As January comes to a close (and in preparation for February 1st), someone asked if I knew the story behind saying "Rabbit Rabbit" at the beginning of every month. I only had the vaguest idea of the tradition but I love a good rabbit hole (bwahaha, I couldn't help it) and decided that this was a bit of folklore worth investigating.
Like many good stories, it has to do with witches, and saying "Rabbit Rabbit" is only a small part of it.
Back in the day (around the Middle Ages, near as I can tell) to ward off witches, the people of England would greet each other at the first of the month with a pinch and a punch, while shouting "pinch, punch, first of the month", to drive the witches out of everyone you encountered that morning. Technically, the pinch is supposed to be a pinch of salt but because people are people, we all know that this became a painful way to start each month.
The response to "pinch, punch, first of the month" was to yell back "white rabbit". People began saying "white rabbit" preemptively to avoid getting punched and from there you can see the evolution into the ritual for saying "white rabbit" on the first day of the month for good luck.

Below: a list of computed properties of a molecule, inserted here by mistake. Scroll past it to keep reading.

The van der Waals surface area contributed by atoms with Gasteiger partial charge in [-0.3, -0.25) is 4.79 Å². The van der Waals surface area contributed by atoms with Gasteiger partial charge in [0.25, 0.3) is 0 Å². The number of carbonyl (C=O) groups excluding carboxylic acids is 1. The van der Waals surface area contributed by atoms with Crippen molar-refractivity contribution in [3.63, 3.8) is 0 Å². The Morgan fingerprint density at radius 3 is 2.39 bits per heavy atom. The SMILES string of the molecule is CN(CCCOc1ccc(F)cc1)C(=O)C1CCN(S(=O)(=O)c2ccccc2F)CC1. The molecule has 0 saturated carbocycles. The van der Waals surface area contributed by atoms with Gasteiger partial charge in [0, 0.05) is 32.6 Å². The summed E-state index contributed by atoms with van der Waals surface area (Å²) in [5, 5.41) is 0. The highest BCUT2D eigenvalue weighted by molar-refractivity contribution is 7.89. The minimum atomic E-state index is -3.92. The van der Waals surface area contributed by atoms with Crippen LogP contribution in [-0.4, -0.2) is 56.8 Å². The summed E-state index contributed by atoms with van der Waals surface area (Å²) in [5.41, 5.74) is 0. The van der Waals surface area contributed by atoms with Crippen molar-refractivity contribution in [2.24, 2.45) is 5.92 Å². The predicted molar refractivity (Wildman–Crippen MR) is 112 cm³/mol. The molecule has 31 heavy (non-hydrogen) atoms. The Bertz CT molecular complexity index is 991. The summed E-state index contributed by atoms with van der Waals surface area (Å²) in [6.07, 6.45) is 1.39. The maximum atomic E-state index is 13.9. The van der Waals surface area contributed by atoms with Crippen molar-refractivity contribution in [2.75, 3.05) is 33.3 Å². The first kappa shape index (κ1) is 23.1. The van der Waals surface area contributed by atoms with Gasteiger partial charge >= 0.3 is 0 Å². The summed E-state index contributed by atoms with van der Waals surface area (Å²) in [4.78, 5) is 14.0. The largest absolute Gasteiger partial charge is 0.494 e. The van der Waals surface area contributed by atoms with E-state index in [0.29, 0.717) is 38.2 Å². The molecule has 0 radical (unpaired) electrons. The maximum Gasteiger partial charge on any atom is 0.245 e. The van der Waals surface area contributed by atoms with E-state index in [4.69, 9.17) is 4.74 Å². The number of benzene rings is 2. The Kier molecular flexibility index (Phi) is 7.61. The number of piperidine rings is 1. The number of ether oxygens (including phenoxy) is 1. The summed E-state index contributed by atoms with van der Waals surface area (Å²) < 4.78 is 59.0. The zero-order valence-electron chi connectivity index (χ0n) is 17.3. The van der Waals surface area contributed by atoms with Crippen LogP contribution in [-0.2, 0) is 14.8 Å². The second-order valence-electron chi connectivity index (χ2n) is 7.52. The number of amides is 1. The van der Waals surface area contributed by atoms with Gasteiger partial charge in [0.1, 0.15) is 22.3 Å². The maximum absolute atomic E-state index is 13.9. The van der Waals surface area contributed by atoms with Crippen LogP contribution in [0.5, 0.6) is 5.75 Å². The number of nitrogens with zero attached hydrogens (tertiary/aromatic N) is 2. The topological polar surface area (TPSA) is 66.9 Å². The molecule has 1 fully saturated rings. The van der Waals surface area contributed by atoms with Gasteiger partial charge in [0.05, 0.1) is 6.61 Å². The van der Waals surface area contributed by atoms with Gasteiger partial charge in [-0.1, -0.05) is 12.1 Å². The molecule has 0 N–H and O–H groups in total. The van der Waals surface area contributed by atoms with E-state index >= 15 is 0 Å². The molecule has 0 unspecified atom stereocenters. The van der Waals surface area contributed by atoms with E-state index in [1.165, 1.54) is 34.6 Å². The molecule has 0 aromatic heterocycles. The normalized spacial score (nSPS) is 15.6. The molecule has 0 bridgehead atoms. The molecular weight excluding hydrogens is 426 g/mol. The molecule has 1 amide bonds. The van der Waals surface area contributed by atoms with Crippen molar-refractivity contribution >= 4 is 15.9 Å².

The term "rabbit rabbit" didn't begin until 1909, when the author of Notes and Queries wrote that his daughters said "rabbit rabbit" on the first day of the month, up the chimney, so that they would get a present at the end of the month, which to me sounds like a mish-mash of two little girls confusing a folk-legend, with Santa Claus and the Easter Bunny. It is very weird that it was that term that stuck.
Still, I kept following the white rabbit (I can't help it) I begin to wonder, why have rabbits been considered good luck anyway because white rabbits are a death omen, and seeing a black rabbit is unlucky. It is also unlucky to see a rabbit on your way to work and having dreams about rabbits means something bad is about to occur. It is also a bad omen if a rabbit crosses behind you. If you are pregnant and a rabbit crosses your path, you risk birth defects.
During this research project, I also discovered the repugnant history of the rabbit's foot. The "good luck" charm of the rabbit's foot did not take off until the late 1800s and appears to be a complete bastardization of the gris-gris, holy relics, and Voudou. The early advertisements of these charms are such evil pieces of ethnic propaganda that I won't repeat them. Just note that, really, a rabbit's foot is a bad symbol of luck.
In fact, there were only two pieces of "positive" rabbit lore I could find. If you wear rabbit skin socks, you will not get pleurisy and if you feed a child a rabbit's brain, you will improve their behavior and I can think of much easier ways to solve both problems.